Do you remember this nursery rhyme?
“Ladybug ladybug fly away home.
Your house is on fire
Your children all gone
All except one and that’s little Ann
For she crept under the frying pan.“
I never understood that poem until I researched its religious significance. However, like most of you, one question stayed with me. Where is home?
If you garden in Charleston, chances are you already know the answer. Home is wherever aphids abound. Adult ladybugs have a very specific diet. They eat only aphids and scale.
Ladybugs are a family of beetles that include over 5000 species. In the Charleston area, there are hundreds of varieties in colors of yellow, orange, red, brown, white, black and gray. Within each species group there are also variations in the number of spots along the back wings.
Despite their vast numbers, ladybugs are rarely if ever pests and many gardeners welcome them with open arms. Open any gardening supply magazine and in the back section you will see ads for ordering ladybug eggs. They are considered beneficial insects because of their penchant for eating aphids and scale.
Unless you farm the eggs July and August are the months when you will find the most ladybugs around your garden. Look for them on plants that draw aphids like roses, citrus plants and native grasses.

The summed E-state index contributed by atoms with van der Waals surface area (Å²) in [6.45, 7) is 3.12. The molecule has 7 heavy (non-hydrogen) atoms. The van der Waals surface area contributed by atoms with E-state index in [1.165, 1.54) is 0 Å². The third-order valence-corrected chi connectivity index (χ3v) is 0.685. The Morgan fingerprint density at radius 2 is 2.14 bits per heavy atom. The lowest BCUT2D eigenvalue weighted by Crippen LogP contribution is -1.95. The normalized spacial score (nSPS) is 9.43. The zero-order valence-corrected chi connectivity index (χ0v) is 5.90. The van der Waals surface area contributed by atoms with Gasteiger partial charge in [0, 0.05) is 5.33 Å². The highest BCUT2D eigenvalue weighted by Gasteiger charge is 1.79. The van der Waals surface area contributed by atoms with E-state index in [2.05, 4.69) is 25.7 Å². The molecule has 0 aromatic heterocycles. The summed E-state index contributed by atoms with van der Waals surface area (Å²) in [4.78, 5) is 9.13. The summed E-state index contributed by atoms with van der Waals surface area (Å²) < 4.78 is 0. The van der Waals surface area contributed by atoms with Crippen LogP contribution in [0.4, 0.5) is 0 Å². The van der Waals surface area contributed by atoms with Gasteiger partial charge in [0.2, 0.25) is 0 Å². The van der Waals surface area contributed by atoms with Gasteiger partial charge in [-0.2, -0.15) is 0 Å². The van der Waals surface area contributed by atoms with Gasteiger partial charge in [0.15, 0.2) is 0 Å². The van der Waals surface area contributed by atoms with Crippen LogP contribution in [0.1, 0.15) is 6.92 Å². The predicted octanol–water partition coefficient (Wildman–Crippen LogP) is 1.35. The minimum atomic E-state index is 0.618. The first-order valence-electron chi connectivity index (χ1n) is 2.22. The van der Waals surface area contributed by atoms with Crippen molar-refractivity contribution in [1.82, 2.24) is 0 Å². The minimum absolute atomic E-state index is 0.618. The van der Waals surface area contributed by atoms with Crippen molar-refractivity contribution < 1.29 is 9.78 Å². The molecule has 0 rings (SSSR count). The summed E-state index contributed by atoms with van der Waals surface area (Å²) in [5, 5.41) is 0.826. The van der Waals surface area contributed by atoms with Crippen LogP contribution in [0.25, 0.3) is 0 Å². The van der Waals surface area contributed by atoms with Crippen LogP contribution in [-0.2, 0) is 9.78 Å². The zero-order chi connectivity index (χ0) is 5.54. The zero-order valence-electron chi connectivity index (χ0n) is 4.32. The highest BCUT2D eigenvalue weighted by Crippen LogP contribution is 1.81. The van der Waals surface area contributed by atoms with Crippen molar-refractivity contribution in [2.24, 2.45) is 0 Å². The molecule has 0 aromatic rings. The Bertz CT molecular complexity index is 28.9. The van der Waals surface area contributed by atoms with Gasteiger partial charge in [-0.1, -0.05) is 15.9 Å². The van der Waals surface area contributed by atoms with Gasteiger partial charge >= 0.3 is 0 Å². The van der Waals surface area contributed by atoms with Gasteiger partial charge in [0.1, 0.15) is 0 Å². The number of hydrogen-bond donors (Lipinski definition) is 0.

The more organic your methods, the better your chances of welcoming ladybugs to your yard. Most gardeners will recognize the adults but it helps to know what the larva and pupa look like. Otherwise you will risk removing them before they can complete their in-star to adulthood. In effect, you’ll be throwing thebaby out with the bath water.
Ladybugs begin mating early spring and lay their eggs on aphid infested plants. The eggs hatch within 7 days and complete their lifecycle within 21 days. During this stage, the immature ladybugs actually look like microscopic scorpions. Their black bodies are long and skinny with white spots. From the moment they hatch, they begin to eat their way to adulthood, first consuming the egg casing (and sometimes other hatchlings) and then immediately seeking any aphids they can swallow. In this stage, they will consume more aphid aggs and nymphs than their adult counterparts, so by leaving them on the plants you will be aiding the irradication of all lifecycles of aphids.
Interestingly, although some birds will eat ladybugs, their red color and unique ability to secret blood from their legs when threatened, keeps most predators at bay. Their most dangerous predator is the gardener who unsuspectingly considers them pests when in fact they are the good guys.
For more information and fun facts about ladybugs, visit www.ladybuglady.com